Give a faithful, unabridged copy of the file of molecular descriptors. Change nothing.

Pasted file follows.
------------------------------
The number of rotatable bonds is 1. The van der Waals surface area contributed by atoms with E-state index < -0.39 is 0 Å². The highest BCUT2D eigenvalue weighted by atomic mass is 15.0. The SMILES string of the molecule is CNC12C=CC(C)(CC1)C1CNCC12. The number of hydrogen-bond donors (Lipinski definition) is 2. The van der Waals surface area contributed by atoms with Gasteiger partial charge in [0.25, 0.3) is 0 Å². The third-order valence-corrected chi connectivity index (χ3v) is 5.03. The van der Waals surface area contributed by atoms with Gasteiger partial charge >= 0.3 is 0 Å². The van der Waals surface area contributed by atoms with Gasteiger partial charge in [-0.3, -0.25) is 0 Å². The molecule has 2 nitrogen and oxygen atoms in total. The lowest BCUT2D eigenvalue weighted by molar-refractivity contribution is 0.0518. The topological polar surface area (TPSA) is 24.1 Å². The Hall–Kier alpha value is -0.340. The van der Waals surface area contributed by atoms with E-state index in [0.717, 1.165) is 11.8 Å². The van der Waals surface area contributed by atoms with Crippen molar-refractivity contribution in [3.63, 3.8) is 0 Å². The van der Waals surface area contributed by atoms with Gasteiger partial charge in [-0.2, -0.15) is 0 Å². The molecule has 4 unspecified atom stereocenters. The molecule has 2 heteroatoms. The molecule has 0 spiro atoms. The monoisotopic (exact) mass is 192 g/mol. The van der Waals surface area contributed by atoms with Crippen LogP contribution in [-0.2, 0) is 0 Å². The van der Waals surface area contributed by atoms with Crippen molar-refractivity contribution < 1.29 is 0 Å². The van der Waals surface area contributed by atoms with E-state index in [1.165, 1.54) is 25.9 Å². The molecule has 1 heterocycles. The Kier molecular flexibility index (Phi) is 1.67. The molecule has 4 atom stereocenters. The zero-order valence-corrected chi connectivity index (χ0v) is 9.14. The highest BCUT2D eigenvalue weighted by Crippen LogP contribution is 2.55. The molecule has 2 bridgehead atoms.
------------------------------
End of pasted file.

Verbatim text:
The number of rotatable bonds is 1. The van der Waals surface area contributed by atoms with E-state index < -0.39 is 0 Å². The highest BCUT2D eigenvalue weighted by atomic mass is 15.0. The SMILES string of the molecule is CNC12C=CC(C)(CC1)C1CNCC12. The number of hydrogen-bond donors (Lipinski definition) is 2. The van der Waals surface area contributed by atoms with Gasteiger partial charge in [0.25, 0.3) is 0 Å². The third-order valence-corrected chi connectivity index (χ3v) is 5.03. The van der Waals surface area contributed by atoms with Gasteiger partial charge >= 0.3 is 0 Å². The van der Waals surface area contributed by atoms with Gasteiger partial charge in [-0.3, -0.25) is 0 Å². The molecule has 2 nitrogen and oxygen atoms in total. The lowest BCUT2D eigenvalue weighted by molar-refractivity contribution is 0.0518. The topological polar surface area (TPSA) is 24.1 Å². The Hall–Kier alpha value is -0.340. The van der Waals surface area contributed by atoms with E-state index in [0.717, 1.165) is 11.8 Å². The van der Waals surface area contributed by atoms with Crippen molar-refractivity contribution in [3.63, 3.8) is 0 Å². The van der Waals surface area contributed by atoms with Gasteiger partial charge in [-0.2, -0.15) is 0 Å². The molecule has 4 unspecified atom stereocenters. The molecule has 2 heteroatoms. The molecule has 0 spiro atoms. The monoisotopic (exact) mass is 192 g/mol. The van der Waals surface area contributed by atoms with Crippen LogP contribution in [-0.2, 0) is 0 Å². The van der Waals surface area contributed by atoms with Crippen molar-refractivity contribution < 1.29 is 0 Å². The van der Waals surface area contributed by atoms with E-state index in [1.165, 1.54) is 25.9 Å². The molecule has 1 heterocycles. The Kier molecular flexibility index (Phi) is 1.67. The molecule has 4 atom stereocenters. The zero-order valence-corrected chi connectivity index (χ0v) is 9.14. The highest BCUT2D eigenvalue weighted by Crippen LogP contribution is 2.55. The molecule has 2 bridgehead atoms.